# Proposition 3.10 from Conway's book

Definition: If $$z_1\in \mathbb{C}_{\infty}$$ then $$(z_1,z_2,z_3,z_4)$$ (the cross ratio of $$z_1,z_2,z_3$$ and $$z_4$$) is the image of $$z_1$$ under the unique Mobius transformation which takes $$z_2$$ to $$1$$, $$z_3$$ to $$0$$ and $$z_4$$ to $$\infty$$.

Proposition: Let $$z_1,z_2,z_3,z_4$$ be four distinct points on $$\mathbb{C}_{\infty}$$. Then $$(z_1,z_2,z_3,z_4)$$ is a real number iff all four points lie on a circle.

Proof: Let $$S:\mathbb{C}_{\infty}\to \mathbb{C}_{\infty}$$ be defined by $$Sz=(z,z_2,z_3,z_4)$$; then $$S^{-1}(\mathbb{R})=$$the set of $$z$$ such that $$(z,z_2,z_3,z_4)$$ is real. So it is enough to show that the image of $$\mathbb{R}_{\infty}$$ under a Mobius transformation is a circle.

This is the excerpt from Conway's book on Complex Analysis of one variable.

Can anyone please explain why it is enough to show that $$S(\mathbb{R}_{\infty})=\Gamma$$ - circle? I have spent about one hour trying to understand it and write down something but I failed to understand it.

Would be very grateful for detailed help, please!

I think to catch every degenerate case you have to view $$\infty$$ as a real number.

By the first remark of the proof, one has to show that $$S^{-1}(\mathbb{R_\infty})$$ is exactly the set of points $$z$$ such that $$z, z_2, z_3, z_4$$ lie on a circle. We know that $$z_2, z_3, z_4 \in S^{-1}(\mathbb{R_\infty})$$ since their images are $$1, 0, \infty$$ respectively and we also know that $$S^{-1}$$ is a Möbius transform, too. So if $$S^{-1}(\mathbb{R_\infty})$$ is a circle it is the unique circle through $$z_2, z_3$$ and $$z_4$$, completing the proof.

By "circle" I mean a circle or straight line.

Suppose any Möbius transformation transforms $$\mathbb{R}_\infty$$ into a "circle".

Define $$S(z) = (z,z_2,z_3,z_4)$$. Note that $$S^{-1}$$ is also a Möbius transformation.

Suppose $$S(z_1) \in \mathbb{R}$$. Then $$S(z_1), 1,0,\infty \in \mathbb{R}_\infty$$, and $$S^{-1}$$ transforms $$\mathbb{R}_\infty$$ into a "circle", and $$S^{-1}(S(z_1))=z_1, S^{-1}(1)=z_2, S^{-1}(0)=z_3, S^{-1}(\infty)=z_4$$, hence the $$z_k$$ lie on a "circle".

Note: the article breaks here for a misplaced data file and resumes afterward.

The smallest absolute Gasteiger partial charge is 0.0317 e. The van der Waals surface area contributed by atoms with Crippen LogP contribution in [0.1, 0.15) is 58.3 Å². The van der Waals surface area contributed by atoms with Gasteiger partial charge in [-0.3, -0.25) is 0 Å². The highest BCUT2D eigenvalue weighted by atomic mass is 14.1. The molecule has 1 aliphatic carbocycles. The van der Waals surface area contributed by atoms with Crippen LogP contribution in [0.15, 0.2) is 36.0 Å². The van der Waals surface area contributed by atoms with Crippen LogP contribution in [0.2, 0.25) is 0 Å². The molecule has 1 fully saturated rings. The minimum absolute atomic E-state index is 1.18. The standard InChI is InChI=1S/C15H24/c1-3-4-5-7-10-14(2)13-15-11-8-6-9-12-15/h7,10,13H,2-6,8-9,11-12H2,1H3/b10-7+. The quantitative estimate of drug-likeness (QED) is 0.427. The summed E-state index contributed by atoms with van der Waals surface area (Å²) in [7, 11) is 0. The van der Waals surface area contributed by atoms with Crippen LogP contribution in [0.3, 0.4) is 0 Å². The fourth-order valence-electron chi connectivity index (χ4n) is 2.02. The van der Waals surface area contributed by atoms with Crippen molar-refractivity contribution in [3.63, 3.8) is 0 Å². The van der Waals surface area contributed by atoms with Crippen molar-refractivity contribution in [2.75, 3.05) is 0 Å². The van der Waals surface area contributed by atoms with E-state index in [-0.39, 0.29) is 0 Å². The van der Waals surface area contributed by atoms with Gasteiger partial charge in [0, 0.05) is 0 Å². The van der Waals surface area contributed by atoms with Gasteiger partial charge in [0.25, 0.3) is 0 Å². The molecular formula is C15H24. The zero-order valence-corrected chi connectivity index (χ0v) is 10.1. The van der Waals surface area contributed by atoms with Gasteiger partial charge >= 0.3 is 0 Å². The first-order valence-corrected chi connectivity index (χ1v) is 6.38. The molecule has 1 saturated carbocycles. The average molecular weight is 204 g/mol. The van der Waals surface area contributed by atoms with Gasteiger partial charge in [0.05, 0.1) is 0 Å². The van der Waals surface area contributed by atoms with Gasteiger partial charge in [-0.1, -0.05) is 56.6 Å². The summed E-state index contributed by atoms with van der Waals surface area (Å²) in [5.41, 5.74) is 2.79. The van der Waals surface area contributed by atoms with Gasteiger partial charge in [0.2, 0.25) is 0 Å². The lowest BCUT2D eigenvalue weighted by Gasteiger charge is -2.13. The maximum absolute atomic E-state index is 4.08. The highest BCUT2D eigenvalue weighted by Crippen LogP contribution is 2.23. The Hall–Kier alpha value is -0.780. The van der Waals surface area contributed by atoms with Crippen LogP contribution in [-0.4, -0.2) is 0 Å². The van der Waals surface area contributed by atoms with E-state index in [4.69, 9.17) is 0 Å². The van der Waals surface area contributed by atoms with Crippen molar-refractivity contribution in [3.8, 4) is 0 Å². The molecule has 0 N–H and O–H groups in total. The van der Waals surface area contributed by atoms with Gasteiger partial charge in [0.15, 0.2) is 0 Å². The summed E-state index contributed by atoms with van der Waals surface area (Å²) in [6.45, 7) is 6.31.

Now suppose the $$z_k$$ lie on a "circle". Again, $$S^{-1}$$ is a Möbius transformation and hence $$S^{-1} ( \mathbb{R}_\infty)$$ is a "circle". Since the circle is uniquely defined by $$z_2,z_3,z_4$$ and $$z_1$$ lies on the "circle" we see that $$z_1 = S^{-1}(x_*)$$ for some $$x_* \in \mathbb{R}_\infty$$.

Now note that $$S(z_3) = \infty$$ and $$z_1 \neq z_3$$ we see that $$x_* \in \mathbb{R}$$ (that is, not the extended line) and so $$S(z_1) = x_* \in \mathbb{R}$$.

Proposition: The image of $$\mathbb{R}_{\infty}$$ under a Mobius transformation is a circle.

Proof of proposition is given in Conway's textbook . Let's prove the following using the proposition.

$$z_1,z_2,z_3,z_4$$ be four distinct points on $$\mathbb{C}_{\infty}$$. Then $$(z_1,z_2,z_3,z_4)$$ is a real number iff all four points lie on a circle.

Proof:$$(\implies\text{direction})$$ Suppose $$(z_1,z_2,z_3,z_4)$$ is a real number. Define $$Sz=(z,z_2,z_3,z_4)\;$$(same as above). Then $$S^{-1}$$ is again a Mobius transformation. Note that $$S^{-1}(\Bbb R_{\infty})=\{z\in\Bbb C_{\infty}\mid (z,z_2,z_3,z_4)\in\Bbb R_{\infty}\}.$$ Then by above proposition, $$S^{-1}(\Bbb R_{\infty})$$ is a circle. In particular, $$z_1,z_2,z_3,z_4$$ lies on a circle.

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$$(\impliedby\text{direction})$$Suppose all the four points lie on a circle. We need to show that $$(z_1,z_2,z_3,z_4)$$ is a real number. Then again using the above proposition, we can find a Mobius transformation $$T$$ such that $$T^{-1}(z_j)\in\Bbb R_{\infty},\;j\in\{1,2,3,4\}$$. Now using the invariant property of cross ratio under Mobius transformation, we can write $$(z_1,z_2,z_3,z_4)=(T^{-1}z_1,T^{-1}z_2,T^{-1}z_3,T^{-1}z_4).$$ Note that the RHS contains only real numbers. Hence $$(z_1,z_2,z_3,z_4)$$ is a real number.$$\qquad\text{Q.E.D.}$$